Last September was the time to own, and sell, pot stocks. If you’re still hanging on to yours, I’m afraid you’ve missed the peak. One of the largest cannabis producers, Tilray, reached a market cap of $20 billion – more than companies in the S&P 500 – before massive selling wiped all those gains out a week later. Canopy Growth and Aphria also hit their all-time highs last September. For Aurora, October was the pinnacle of its chart. All of these stocks saw steep drops to December. They’ve since come up a bit, but the bubble appears to have popped. Licensed producer (LP) stocks have stagnated.
Perhaps a bit late, pot investors should have heeded the warning of Mitch Goldberg, president of investment advisory firm ClientFirst Strategy, writing a column about cannabis investing published Sept. 24, 2018 on CNBC.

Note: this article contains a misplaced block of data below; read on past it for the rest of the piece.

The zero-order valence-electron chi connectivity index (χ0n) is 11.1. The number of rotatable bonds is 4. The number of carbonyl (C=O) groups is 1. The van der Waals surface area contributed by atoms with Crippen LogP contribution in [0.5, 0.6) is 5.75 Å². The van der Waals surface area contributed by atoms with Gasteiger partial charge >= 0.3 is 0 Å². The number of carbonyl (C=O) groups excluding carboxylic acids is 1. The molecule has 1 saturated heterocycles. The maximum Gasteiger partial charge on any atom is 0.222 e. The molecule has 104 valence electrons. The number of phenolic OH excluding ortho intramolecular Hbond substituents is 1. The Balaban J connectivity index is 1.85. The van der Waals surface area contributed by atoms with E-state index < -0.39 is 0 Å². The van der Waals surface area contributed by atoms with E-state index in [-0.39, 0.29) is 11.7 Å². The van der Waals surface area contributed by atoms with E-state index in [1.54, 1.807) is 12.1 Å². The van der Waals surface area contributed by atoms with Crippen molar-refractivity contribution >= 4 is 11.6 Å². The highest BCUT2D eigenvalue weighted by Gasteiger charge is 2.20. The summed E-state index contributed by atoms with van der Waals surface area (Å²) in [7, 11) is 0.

In it, Goldberg states that “pot is a commodity” like any other, meaning the profits will go to the best growers. Failing to produce a marijuana crop at reasonable cost carries the same consequences as farmers whose orange crop fails or a coffee grower whose production costs exceed the selling price. “No company can escape the ups and downs of its input costs, whether that is agriculture or mining products,” he writes. “Why would cannabis-related companies be able to avoid the same issues?” Pot is also subject to booms and busts. Too much supply will cut the price, and vice versa, something Canadian pot consumers have yet to see here.
Big brand menace
Anybody who has watched the Netflix series ‘Madmen’ understands the power of the US tobacco industry. The fictional advertising firm Sterling Cooper’s anchor client is Lucky Strike. When the iconic American cigarette maker suddenly announces it won’t be renewing its contract, the firm is in deep trouble.
For decades, despite the Surgeon General’s warnings, Big Tobacco ruled the advertising roost. These days, the tobacco industry is struggling, with most of the developed world spurning the cigs and cigars. In North America, the trend is towards pot, and with legalization in 11 states and whisperings of a relaxation of federal prohibition, big cigarette makers are salivating.